CEO Strategy Group 2 -Remote learning and working

Forum Strategy has established 3 CEO strategy groups to focus on strategic priorities amongst the reactivity and operational nature of managing the pandemic. These include groups on pupil and staff wellbeing; remote learning and working; and environmental sustainability; and can be attended by all #TrustLeaders network members. The following is a summary of the first meeting of the CEO Strategy Group on remote learning and working, which took place on 30th November 2020. The session was chaired by Kath Kelly, the CEO of Lionheart Academies Trust (an EdTech demonstrator school).

You can view the summary of CEO Strategy Group 1 – pupil and staff wellbeing, here: CEO Strategy Group 1 – Pupil and Staff Wellbeing

Context for CEOs and embarking on this agenda

The ‘Being the CEO’ report 2020, published for #TrustLeaders in October, highlighted that remote learning and technological capacity is seen as a top organisational priority for a significant proportion of CEOs, both in the year ahead and beyond. The urgency around building greater technological capacity and expertise to support remote learning and working has been accelerated by the pandemic. However, the Being The CEO report also showed that CEOs do not currently feel confident in overseeing development in this area. The aim of this group is, therefore, to support Trust Leaders to reflect on how they strategically plan for and resource remote learning and technological capacity, post Covid-19, and in the long-term.

Michael Pain, founder of Forum Strategy, introduced the session by emphasising that the use of remote learning and technology poses many questions for the CEOs of academy trusts. A key purpose of this group is to empower CEOs to ask themselves the right questions, which should include:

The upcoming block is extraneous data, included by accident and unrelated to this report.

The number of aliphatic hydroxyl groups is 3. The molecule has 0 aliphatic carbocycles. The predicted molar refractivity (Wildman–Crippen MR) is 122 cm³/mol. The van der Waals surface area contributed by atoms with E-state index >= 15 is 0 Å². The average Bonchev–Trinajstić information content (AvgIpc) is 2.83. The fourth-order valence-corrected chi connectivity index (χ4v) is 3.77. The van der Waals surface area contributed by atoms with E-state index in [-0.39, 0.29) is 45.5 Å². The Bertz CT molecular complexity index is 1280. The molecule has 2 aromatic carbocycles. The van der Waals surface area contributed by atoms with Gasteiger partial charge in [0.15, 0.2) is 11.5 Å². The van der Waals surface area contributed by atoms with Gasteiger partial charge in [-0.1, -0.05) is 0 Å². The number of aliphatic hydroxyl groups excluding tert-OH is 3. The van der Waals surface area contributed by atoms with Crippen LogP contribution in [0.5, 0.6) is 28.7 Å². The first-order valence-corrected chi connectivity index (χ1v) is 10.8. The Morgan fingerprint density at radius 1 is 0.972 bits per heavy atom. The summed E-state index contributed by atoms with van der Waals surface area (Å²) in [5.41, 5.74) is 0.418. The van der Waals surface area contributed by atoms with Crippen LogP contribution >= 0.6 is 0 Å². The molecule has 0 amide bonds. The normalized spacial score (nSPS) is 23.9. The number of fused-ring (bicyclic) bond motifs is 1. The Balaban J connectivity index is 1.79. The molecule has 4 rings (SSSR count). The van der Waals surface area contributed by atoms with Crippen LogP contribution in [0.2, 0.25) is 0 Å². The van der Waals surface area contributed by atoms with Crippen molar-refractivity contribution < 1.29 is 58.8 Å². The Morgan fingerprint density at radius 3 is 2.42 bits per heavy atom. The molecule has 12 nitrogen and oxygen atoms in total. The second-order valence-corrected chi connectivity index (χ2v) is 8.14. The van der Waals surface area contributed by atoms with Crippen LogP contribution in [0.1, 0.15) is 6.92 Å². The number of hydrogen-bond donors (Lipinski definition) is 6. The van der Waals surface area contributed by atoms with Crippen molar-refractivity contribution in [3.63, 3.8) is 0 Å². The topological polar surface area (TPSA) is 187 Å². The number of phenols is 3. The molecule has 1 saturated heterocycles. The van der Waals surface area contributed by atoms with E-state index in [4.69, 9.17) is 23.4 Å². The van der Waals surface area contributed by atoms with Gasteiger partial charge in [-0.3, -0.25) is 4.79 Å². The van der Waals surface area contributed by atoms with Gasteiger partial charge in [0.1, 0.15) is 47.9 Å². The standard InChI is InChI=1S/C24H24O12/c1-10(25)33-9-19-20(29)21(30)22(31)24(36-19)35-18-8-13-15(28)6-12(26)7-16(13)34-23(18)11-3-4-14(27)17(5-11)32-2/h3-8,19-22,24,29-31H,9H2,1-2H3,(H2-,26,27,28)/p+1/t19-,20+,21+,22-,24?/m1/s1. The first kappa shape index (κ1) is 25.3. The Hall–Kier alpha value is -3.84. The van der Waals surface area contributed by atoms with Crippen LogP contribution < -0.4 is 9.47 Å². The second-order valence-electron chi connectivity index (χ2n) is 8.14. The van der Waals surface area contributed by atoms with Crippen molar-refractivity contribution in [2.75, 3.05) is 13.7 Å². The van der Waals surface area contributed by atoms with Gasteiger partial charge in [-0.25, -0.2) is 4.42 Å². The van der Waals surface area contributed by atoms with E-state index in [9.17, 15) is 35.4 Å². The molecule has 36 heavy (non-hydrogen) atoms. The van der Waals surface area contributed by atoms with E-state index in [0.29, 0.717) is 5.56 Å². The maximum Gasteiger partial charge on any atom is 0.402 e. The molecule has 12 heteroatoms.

• What is your organisation’s vision regarding the use of technology?
  • How does technology currently serve your organisation, and how can technology serve it more effectively moving forward?
  • How does your trust’s use of technology improve the educational provision of pupils?
  • How does your trust’s use of technology improve organisational outcomes?
  • How can it be used to have a positive impact upon staff – particularly in terms of wellbeing, workload, and professional development?
  • Could effective use of technology be an investment which saves your organisation money in the long run?
  • Can technology be used as a tool which helps to build better community relationships?

Michael said that it is very easy for trusts and organisations to become servants of technology, and that beginning with a clear vision and expectations for how technology improves the experience for all – with objectives – is key to trusts (and their staff and pupils) becoming ‘masters’ of it. Too many organisations have seen customers, staff and finances exacerbated by technological failures and frustrations, and tech should always serve the bigger vision and goals.

Learning from one another’s experiences

Kath Kelly, the group’s Chair, began by setting out her hopes for the group, not least the ability for CEOs to come together to learn from each other; especially  when the pace of change is significant and trusts need to deliver the very best outcomes for pupils. She shared the recent experiences of Lionheart Academies Trust with regards to remote learning and technology.

When remote learning began in March, the trust faced a huge challenge because many of their disadvantaged students could not access learning due to lack of access to a device or the internet. Since, as a trust, they have made a substantial investment in their technological provision, purchasing around 2000 Chromebooks that have been distributed to the learners that need them most, along with internet access. Staff without a home device have also been provided with laptops.